It’s that awful time of year. Mixed messages abound: temperatures outside beckon us to the shore to enjoy what’s left of summer while the countdown to the beginning of fall is slamming into us at every juncture. Clothing ads show happy people cavorting around while dressed like Nanuck of the North. Halloween candy is making its debut in grocery stores, and that holiday is more than 2 months away! As if that isn’t enough to turn your stomach, there are the [gulp] ‘back to school’ ads. Everywhere. For everything.
Now,when I was growing up, my mother used to start merrily chirping about a new school year around the beginning of July. Oh yes, my mother would sing song “It’s the 4th of July! Summer’s half over! You kids will be back in school before you know it!” I’m pretty sure she rubbed her hands back and forth while emitting a scary “Mwahahahahahahaha”, too, all mad scientist style. She brainwashed us into skipping merrily to school on those first days. I think she even had us going to sleep early, too; at least one month in advance of September.
It’s different now. The time leading up to the first days of school are chock full of anticipation and trepidation. Arms trembling with fear encircling the waists of the stoic. Then there’s the tears and the wailing. And that’s just the mothers!!!
Consider these cookies your lifeline. They are what will distract you from concentrating on the fear while giving those idle hands a purpose, and ultimately, a sweet treat for happy recipients.
The how-to on this is pretty straightforward. But, I know everyone likes illustrations and pictures with their dose of written information, so I will comply with my non-DSLR fancy schmancy no-trick trick photography.
Start with cookies. You knew that. Because I knew I wanted to over pipe the finished cookie with a black outline that would crisp up the final cookie, I began by outlining everything in white stiff royal icing.
Begin by filling the darkest color first and letting it dry (you knew this, I know you did.) Fill darkest color first, to avoid the heartbreak of the dreaded ‘bleed’.
To change things up a bit, I decided to have the windows on the schoolhouse raised up a bit, for added dimension. So, I outlined the windows on a piece of parchment and quickly filled them in. *NOTE: Do not just outline on parchment, and then walk away and go shopping or go to the gym. When the royal icing is drying on parchment, it shrinks because the liquid is evaporating. I once made this mistake only to hear HUNDREDS of little ‘pings’ and ‘pops’. The outlines were leaping around on the parchment like Mexican jumping beans. I’m. Not. Kidding.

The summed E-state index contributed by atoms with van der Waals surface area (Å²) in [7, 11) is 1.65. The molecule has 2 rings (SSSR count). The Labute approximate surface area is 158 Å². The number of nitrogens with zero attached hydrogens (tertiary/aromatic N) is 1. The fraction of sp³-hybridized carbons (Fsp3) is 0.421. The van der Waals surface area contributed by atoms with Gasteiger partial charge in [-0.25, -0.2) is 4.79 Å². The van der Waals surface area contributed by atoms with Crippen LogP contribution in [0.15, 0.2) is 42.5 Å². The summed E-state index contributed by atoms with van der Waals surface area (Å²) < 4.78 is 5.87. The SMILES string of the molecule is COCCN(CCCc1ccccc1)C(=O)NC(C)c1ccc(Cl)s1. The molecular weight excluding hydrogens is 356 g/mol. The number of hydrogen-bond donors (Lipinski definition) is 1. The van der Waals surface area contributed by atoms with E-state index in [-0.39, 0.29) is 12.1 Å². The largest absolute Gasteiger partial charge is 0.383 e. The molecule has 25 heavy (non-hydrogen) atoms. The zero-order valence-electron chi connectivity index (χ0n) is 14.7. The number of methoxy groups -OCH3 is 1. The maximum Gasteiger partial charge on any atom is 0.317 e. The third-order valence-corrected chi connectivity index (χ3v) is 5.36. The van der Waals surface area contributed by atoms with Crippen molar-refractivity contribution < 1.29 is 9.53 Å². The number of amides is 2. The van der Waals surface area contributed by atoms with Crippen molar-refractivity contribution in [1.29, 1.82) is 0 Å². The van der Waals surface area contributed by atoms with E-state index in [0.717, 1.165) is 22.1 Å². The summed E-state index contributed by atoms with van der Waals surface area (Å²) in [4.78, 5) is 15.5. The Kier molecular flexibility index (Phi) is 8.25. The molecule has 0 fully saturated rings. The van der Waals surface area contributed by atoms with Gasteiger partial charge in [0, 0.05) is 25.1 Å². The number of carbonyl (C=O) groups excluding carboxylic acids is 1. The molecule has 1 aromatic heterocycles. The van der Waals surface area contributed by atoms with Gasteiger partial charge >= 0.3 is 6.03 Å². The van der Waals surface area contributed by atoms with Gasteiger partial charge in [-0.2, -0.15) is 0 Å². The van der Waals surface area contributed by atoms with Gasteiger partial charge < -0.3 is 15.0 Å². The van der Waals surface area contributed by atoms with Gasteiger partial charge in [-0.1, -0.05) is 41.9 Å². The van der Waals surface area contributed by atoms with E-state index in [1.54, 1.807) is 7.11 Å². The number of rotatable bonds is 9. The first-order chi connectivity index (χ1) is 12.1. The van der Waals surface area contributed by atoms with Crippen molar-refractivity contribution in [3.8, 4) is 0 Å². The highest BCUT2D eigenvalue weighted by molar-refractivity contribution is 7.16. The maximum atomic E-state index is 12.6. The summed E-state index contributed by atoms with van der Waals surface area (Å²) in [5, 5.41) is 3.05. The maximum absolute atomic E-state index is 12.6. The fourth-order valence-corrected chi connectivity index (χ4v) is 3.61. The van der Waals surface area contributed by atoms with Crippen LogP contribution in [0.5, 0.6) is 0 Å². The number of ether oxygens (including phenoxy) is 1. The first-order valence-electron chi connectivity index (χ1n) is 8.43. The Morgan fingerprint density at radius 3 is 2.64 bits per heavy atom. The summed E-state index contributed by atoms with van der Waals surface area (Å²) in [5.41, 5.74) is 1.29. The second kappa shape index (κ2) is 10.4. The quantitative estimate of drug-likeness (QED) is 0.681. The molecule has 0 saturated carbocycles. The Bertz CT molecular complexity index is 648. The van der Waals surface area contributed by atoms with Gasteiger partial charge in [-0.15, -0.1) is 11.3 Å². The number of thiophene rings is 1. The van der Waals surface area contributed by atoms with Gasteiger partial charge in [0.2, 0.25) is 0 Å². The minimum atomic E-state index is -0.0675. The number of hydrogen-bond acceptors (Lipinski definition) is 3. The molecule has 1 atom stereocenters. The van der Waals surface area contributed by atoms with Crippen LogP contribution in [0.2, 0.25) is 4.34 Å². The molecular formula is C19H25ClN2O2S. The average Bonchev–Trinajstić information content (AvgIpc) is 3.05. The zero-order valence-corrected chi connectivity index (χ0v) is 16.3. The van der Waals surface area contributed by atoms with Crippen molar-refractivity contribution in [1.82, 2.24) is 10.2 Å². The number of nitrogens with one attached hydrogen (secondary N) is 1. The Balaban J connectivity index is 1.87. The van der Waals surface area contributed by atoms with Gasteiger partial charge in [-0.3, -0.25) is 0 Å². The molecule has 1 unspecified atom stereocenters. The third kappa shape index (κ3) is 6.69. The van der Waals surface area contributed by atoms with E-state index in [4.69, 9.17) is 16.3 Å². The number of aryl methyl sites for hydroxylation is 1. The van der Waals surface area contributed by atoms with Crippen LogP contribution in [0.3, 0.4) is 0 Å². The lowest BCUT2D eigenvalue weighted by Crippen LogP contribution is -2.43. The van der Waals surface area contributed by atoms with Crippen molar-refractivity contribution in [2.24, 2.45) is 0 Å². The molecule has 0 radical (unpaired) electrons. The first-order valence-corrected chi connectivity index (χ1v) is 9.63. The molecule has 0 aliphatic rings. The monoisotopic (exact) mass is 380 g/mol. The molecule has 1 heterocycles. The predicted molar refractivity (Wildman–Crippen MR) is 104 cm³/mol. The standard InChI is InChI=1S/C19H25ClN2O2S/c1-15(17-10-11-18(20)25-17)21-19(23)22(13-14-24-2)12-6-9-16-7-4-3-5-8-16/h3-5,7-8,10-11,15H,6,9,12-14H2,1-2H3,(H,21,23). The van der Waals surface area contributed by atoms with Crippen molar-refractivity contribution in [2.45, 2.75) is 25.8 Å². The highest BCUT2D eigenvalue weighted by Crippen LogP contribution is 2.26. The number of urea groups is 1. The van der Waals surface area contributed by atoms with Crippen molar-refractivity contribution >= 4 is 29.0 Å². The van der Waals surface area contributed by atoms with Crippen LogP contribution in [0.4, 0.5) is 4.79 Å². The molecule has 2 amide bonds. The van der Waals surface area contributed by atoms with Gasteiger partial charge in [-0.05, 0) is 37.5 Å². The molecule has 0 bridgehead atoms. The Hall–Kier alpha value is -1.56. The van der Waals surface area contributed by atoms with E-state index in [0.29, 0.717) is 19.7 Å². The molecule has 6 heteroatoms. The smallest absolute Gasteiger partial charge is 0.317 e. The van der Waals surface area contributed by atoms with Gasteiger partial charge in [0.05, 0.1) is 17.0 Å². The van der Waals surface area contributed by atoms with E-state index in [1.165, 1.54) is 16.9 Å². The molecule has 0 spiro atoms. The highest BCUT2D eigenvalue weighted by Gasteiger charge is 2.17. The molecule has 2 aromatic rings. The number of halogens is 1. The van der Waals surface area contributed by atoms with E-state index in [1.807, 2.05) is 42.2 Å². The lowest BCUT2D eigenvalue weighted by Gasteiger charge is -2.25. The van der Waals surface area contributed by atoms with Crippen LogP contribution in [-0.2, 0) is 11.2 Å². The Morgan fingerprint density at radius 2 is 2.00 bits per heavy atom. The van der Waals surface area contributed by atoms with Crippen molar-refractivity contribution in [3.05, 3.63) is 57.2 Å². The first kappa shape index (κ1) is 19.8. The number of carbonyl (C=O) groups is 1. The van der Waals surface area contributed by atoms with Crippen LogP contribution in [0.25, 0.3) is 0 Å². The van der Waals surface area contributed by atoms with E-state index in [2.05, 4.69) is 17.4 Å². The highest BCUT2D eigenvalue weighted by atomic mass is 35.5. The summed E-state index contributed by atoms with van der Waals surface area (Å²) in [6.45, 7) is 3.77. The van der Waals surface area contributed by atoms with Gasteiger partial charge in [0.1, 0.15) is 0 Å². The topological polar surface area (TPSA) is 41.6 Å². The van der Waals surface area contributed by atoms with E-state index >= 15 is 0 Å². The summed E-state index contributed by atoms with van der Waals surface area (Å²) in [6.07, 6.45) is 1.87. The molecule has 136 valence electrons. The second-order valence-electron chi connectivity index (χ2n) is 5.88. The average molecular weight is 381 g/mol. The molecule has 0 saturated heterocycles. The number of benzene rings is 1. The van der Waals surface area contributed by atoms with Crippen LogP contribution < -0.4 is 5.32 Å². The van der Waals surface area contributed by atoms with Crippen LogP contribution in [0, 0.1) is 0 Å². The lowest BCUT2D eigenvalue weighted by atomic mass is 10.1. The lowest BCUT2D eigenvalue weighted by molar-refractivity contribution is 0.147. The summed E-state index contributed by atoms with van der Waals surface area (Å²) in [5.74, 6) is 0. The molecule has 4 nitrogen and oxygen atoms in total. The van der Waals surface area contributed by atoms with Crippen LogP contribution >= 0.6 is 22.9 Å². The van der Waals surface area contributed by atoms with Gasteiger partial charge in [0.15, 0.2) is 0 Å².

Now, fill the little windows. Another major tip for you: when filling small spaces, avoid filling to the point of the beautiful puffy stage. You’ll only then experience the heartbreak of implosions, or potholes or whatever you want to call them. Again, not to belabor the science experiment aspect of this job; it’s all about the evaporation and the small, confined space. The royal wants to naturally puff up on it’s own, because it’s actually shrinking on the parchment or the cookie. Less royal filling = fewer potholes. You’ve got enough to worry about with your overwhelming emotions about your kid going to school and abandoning you growing up.
OH, and you know about these, right? Squeeze bottles from CK & Co. are available at cake & craft stores everywhere. They’re what I use for all my flood consistency icing.
Now, on to the cookie. Here’s my next cookie decorator/brain surgeon secret: When filling big spaces, quickly fill one side at a time. Thusly:
This method fills the cookie in a much more efficient way (IMHO) with less chance of the royal setting up before you’ve finished flooding the area. Don’t forget to take your toothpick or skewer and pop the bubbles. I didn’t as I was too busy trying to ‘get the shot’.
Let everything dry. Carefully peel off your windows, pipe a bit of stiff royal on the back of each window and affix to cookie. Continue decorating to your heart’s content.
There. You did it. You look like the most together Mother of the Year by making these cookies for the students and even the teacher. Now send that kid marching out the door. Then sit down, eat a cookie and have a good cry. Your secret’s safe with me.